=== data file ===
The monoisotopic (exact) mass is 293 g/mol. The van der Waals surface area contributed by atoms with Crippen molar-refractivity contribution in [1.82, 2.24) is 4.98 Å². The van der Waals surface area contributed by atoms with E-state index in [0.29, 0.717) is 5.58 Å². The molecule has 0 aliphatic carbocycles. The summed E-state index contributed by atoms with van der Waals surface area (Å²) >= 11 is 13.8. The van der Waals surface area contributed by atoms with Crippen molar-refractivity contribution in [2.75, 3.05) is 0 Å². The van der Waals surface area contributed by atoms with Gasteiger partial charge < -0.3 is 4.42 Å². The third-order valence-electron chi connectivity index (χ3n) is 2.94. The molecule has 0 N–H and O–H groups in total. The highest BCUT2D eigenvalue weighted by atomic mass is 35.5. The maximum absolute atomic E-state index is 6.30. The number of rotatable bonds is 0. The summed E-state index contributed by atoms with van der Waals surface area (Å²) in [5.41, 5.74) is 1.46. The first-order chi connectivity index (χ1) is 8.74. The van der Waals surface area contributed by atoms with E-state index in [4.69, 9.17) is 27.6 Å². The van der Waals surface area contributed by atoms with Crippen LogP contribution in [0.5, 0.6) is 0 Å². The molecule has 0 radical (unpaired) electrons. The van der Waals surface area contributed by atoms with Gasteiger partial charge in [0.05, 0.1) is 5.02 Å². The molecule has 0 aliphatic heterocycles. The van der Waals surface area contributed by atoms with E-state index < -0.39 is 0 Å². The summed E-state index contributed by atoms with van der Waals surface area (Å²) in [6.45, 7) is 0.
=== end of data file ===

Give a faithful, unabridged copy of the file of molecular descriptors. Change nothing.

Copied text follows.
The monoisotopic (exact) mass is 293 g/mol. The van der Waals surface area contributed by atoms with Crippen molar-refractivity contribution in [1.82, 2.24) is 4.98 Å². The van der Waals surface area contributed by atoms with E-state index in [0.29, 0.717) is 5.58 Å². The molecule has 0 aliphatic carbocycles. The summed E-state index contributed by atoms with van der Waals surface area (Å²) >= 11 is 13.8. The van der Waals surface area contributed by atoms with Crippen molar-refractivity contribution in [2.75, 3.05) is 0 Å². The van der Waals surface area contributed by atoms with Gasteiger partial charge < -0.3 is 4.42 Å². The third-order valence-electron chi connectivity index (χ3n) is 2.94. The molecule has 0 N–H and O–H groups in total. The highest BCUT2D eigenvalue weighted by atomic mass is 35.5. The maximum absolute atomic E-state index is 6.30. The number of rotatable bonds is 0. The summed E-state index contributed by atoms with van der Waals surface area (Å²) in [5.41, 5.74) is 1.46. The first-order chi connectivity index (χ1) is 8.74. The van der Waals surface area contributed by atoms with E-state index in [4.69, 9.17) is 27.6 Å². The van der Waals surface area contributed by atoms with Crippen LogP contribution in [0.5, 0.6) is 0 Å². The molecule has 0 radical (unpaired) electrons. The van der Waals surface area contributed by atoms with Gasteiger partial charge in [0.05, 0.1) is 5.02 Å². The molecule has 0 aliphatic heterocycles. The van der Waals surface area contributed by atoms with E-state index < -0.39 is 0 Å². The summed E-state index contributed by atoms with van der Waals surface area (Å²) in [6.45, 7) is 0.